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Exploring Urban Pakistani Muslim Midlife Women’s Experiences of Menopause: A Focused Ethnography Study

  • Author / Creator
    Mevawala, Amynah S
  • Midlife women experience physiological changes. These changes are mainly related to the pre-, peri-, and postmenopausal symptoms that have an impact on their physical and psychological well-being and their general quality of life. Midlife women from diverse cultures differ in behaviours, values, and beliefs related to their life experiences and in ways to manage menopausal symptoms. Along with accessing contemporary healthcare services, urban Pakistani women commonly use natural/traditional/home remedies comprised of ingredients such as honey, garlic, and ginger and practice mind and body therapies such as yoga, aerobics, meditation, and other exercises to manage their menopausal symptoms. A combination of modern medicine and self-care practices tend to be used to promote health and prevent disease. There is limited research in the Pakistani context (Anwar, Green, Norris, & Bukhari, 2015) of midlife women and their menopausal symptoms and strategies used to manage those symptoms (Baig & Karim, 2006; Nisar & Sohoo, 2010). My doctoral research explores urban Pakistani Muslim midlife women’s experiences of menopause to acquire a deeper understanding of menopause and associated management strategies. A focused ethnography research methodology was used for this study. It guided and informed an understanding of the experiential knowledge of midlife women in a specific cultural context. Recruitment of 20 Pakistan Muslim women residing in urban Karachi was facilitated through women who were socially active at their workplaces or within their communities. Further recruitment used the snowball approach. Study data were gathered between December 2017 and March 2018. I conducted in-depth, semi-structured interviews with 20 women to develop a deeper understanding of the experiences related to the management of menopausal symptoms, the use of biomedical interventions, and self-care practices. Mandatory ethical considerations were followed in the study. The data were managed using Quirkos qualitative data management software and I analyzed the data using qualitative content analysis to interpret and describe the women’s experiences of menopause. The demographic characteristics of the participants indicated that the age of the study participants ranged between 40 and 59 years. All the participants were Muslim but belonged to different faith practices of Islam. Participants of the study were educated working women. Three main themes developed: perception of menopause, strategies for symptom management, and influencing factors. Cultural and religious understanding and practices were interconnected with women’s overall perception and experience of menopause. The findings of this study have offered a novel perspective regarding providing a deeper cultural understanding of menopause and associated management strategies in the study population. In addition, it revealed the factors that contribute to shaping women’s decisions and menopause-related experiences. The information acquired through this study are valuable for nurses and other health care professionals to provide culturally appropriate interventions to midlife Pakistani women. This study has generated significant information to direct further research in the context of Pakistani midlife women experiencing menopause.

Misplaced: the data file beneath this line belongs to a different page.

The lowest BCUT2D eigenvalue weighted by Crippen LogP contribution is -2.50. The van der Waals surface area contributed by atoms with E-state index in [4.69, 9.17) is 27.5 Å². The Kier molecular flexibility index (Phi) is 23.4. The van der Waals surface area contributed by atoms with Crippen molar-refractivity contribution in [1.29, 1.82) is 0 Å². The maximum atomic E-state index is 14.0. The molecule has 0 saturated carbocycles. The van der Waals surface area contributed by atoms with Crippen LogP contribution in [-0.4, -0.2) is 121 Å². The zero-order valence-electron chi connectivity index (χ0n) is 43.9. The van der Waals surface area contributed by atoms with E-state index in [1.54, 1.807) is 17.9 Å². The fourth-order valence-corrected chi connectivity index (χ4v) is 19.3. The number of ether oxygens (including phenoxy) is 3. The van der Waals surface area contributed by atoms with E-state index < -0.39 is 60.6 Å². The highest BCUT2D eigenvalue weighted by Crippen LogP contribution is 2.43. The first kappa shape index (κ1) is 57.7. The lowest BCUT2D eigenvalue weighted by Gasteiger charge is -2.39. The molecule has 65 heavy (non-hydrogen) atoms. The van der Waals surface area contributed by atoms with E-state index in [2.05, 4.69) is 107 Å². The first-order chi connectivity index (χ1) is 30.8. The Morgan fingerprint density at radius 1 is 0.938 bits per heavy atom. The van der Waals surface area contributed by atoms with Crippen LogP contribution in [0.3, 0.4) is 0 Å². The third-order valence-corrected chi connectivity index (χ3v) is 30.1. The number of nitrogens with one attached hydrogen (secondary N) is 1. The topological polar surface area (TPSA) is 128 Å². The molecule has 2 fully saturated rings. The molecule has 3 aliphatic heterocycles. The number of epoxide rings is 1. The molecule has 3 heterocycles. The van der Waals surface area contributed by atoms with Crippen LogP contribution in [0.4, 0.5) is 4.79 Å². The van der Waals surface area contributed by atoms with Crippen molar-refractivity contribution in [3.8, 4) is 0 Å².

• Subjects / Keywords
  • Graduation date
    Fall 2020
  • Type of Item
    Thesis
  • Degree
    Doctor of Philosophy
  • DOI
    https://doi.org/10.7939/r3-c187-ze21
  • License
    Permission is hereby granted to the University of Alberta Libraries to reproduce single copies of this thesis and to lend or sell such copies for private, scholarly or scientific research purposes only. Where the thesis is converted to, or otherwise made available in digital form, the University of Alberta will advise potential users of the thesis of these terms. The author reserves all other publication and other rights in association with the copyright in the thesis and, except as herein before provided, neither the thesis nor any substantial portion thereof may be printed or otherwise reproduced in any material form whatsoever without the author's prior written permission.